The genetics of eating disorders

About this resource

Over the past decade, considerable advances have been made in understanding genetic influences on eating pathology. Eating disorders aggregate in families, and twin studies reveal that additive genetic factors account for approximately 40% to 60% of liability to anorexia nervosa (AN), bulimia nervosa (BN), and binge eating disorder (BED). Molecular genetics studies have been undertaken to identify alterations in deoxyribonucleic acid sequence and/or gene expression that may be involved in the pathogenesis of disordered eating behaviors, symptoms, and related disorders and to uncover potential genetic variants that may contribute to variability of treatment response. This article provides an in-depth review of the scientific literature on the genetics of AN, BN, and BED including extant studies, emerging hypotheses, future directions, and clinical implications.

AuthorTrace, Sara E.; Baker, Jessica H.; Pe~nas-Lledo, Eva & Bulik, Cynthia M.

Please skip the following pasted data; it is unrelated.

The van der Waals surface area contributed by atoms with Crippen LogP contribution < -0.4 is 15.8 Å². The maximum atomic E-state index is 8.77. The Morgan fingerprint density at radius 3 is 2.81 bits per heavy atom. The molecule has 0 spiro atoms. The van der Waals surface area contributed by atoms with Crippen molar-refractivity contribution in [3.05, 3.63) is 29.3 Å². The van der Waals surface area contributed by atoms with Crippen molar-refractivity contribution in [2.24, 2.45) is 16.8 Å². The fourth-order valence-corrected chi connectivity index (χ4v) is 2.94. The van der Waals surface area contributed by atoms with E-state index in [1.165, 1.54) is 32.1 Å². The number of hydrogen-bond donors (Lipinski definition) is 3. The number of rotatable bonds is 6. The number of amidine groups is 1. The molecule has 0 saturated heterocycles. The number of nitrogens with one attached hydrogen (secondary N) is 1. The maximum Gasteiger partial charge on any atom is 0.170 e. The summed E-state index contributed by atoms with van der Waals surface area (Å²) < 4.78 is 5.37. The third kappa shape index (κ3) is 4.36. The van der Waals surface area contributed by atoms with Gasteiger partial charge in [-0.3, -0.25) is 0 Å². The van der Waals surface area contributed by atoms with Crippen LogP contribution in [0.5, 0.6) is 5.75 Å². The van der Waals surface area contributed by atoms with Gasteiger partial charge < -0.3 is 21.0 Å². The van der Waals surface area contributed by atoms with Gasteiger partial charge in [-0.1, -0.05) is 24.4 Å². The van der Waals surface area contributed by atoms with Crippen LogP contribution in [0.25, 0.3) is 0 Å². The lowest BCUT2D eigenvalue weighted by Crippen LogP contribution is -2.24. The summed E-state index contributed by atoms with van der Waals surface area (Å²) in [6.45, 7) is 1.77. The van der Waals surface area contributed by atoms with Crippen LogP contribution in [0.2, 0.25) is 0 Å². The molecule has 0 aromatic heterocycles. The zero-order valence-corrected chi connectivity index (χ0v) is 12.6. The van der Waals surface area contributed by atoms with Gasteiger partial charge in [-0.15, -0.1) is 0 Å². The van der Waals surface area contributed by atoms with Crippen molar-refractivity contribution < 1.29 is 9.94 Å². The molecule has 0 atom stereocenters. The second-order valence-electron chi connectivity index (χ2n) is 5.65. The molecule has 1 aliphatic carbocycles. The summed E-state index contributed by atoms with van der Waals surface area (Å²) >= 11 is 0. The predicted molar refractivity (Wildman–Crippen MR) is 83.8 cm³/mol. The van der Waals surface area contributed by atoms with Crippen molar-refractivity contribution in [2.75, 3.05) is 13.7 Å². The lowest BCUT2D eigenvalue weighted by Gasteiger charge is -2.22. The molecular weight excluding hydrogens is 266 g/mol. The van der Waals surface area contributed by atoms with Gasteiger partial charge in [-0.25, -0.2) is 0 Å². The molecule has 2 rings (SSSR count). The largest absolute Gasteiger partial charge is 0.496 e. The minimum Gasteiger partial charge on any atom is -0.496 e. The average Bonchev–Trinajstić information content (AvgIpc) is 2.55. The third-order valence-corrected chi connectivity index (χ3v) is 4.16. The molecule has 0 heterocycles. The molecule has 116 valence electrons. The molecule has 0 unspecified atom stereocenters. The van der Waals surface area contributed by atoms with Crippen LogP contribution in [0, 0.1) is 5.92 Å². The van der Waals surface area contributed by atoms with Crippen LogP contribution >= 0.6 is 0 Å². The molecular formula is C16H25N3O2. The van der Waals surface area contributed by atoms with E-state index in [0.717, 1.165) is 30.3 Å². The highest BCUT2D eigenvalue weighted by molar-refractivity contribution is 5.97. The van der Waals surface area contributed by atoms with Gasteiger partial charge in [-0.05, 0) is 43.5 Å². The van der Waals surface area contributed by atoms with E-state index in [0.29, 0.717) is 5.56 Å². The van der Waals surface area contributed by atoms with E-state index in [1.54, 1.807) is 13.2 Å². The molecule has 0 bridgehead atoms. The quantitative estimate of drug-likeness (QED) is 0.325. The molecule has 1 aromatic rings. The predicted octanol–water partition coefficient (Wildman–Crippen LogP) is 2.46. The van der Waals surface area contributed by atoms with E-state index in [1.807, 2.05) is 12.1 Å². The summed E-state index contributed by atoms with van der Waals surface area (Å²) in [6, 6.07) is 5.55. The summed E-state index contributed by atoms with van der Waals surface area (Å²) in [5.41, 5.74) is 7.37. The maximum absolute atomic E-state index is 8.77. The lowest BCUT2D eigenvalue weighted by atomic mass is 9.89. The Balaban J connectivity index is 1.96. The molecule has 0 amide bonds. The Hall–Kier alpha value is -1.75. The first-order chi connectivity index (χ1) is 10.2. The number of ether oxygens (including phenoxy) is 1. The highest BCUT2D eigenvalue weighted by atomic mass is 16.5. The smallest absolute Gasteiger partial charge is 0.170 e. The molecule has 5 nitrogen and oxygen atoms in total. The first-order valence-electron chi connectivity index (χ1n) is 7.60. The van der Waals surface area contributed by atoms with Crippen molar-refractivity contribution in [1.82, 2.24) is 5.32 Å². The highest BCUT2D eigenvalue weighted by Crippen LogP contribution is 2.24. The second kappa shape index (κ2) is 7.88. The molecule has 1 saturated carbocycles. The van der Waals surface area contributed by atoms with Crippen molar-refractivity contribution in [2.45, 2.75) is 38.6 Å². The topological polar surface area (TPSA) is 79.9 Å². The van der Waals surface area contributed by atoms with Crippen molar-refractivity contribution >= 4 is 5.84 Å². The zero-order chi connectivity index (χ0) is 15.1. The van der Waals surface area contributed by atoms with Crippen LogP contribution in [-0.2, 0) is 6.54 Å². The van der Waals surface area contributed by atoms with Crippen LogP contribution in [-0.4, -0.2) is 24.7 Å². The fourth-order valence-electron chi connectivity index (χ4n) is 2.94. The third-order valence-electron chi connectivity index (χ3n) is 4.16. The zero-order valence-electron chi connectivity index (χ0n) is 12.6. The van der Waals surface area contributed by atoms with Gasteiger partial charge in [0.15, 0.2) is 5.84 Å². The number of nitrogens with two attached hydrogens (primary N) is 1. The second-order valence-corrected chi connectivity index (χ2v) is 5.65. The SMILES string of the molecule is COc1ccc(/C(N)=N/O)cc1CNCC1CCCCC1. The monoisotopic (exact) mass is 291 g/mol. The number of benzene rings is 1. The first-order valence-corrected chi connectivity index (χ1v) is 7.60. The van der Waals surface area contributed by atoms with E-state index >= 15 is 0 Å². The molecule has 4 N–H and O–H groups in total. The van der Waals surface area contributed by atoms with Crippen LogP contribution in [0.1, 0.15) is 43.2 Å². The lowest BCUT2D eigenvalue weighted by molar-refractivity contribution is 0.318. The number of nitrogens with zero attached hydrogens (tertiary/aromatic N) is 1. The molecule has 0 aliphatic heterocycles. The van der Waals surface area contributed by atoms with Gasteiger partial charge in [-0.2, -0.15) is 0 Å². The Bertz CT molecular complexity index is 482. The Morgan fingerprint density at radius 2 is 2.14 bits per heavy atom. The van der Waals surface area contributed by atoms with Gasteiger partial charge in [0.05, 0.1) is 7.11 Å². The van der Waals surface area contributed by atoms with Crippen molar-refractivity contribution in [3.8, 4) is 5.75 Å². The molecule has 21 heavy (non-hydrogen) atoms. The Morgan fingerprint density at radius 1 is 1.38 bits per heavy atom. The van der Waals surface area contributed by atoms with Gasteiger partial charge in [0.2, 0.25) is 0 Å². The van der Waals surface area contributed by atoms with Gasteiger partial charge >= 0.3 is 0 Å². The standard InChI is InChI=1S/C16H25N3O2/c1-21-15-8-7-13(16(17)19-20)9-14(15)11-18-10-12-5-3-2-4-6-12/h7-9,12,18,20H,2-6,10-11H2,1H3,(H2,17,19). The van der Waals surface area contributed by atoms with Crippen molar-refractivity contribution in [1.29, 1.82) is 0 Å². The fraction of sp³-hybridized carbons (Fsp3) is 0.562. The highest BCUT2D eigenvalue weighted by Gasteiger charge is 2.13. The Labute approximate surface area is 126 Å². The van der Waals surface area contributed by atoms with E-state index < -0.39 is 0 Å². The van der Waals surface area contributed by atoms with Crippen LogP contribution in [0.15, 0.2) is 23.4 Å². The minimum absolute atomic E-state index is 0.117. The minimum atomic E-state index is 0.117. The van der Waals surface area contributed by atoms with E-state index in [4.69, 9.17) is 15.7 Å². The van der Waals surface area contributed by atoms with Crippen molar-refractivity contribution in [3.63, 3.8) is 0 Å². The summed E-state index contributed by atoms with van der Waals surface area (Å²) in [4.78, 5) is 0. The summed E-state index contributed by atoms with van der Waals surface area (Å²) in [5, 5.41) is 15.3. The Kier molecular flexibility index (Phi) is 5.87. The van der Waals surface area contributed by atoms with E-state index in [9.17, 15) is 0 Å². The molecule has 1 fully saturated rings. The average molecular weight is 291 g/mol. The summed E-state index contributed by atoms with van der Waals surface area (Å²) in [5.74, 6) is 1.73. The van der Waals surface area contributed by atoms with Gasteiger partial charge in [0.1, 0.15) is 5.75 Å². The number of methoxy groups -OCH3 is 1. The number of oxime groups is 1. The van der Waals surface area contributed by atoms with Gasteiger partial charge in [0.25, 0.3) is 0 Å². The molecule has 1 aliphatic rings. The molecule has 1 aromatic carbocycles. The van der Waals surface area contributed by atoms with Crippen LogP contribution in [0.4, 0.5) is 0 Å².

JournalAnnual Review of Clinical Psychology

See also

Adipokines in anorexia nervosa: A systematic review and meta-analysis.

OBJECTIVE: The association between adipokine dysregulation and weight loss of patients with anorexia nervosa (AN) has been long investigated, in search of a causal relationship.

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The importance of eating behavior in eating disorders

A disturbance in eating behavior is the defining characteristic of the clinical eating disorders, Anorexia Nervosa, Bulimia Nervosa, and Binge Eating Disorder.

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Impaired theory of mind in unaffected first-degree relatives of patients with anorexia nervosa.

OBJECTIVE: Previous studies have shown theory of mind (ToM) is affected in patients with anorexia nervosa (AN).

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A qualitative exploration of influences on the process of recovery from personal written accounts of people with anorexia nervosa

Less than half of people with anorexia nervosa achieve full recovery.

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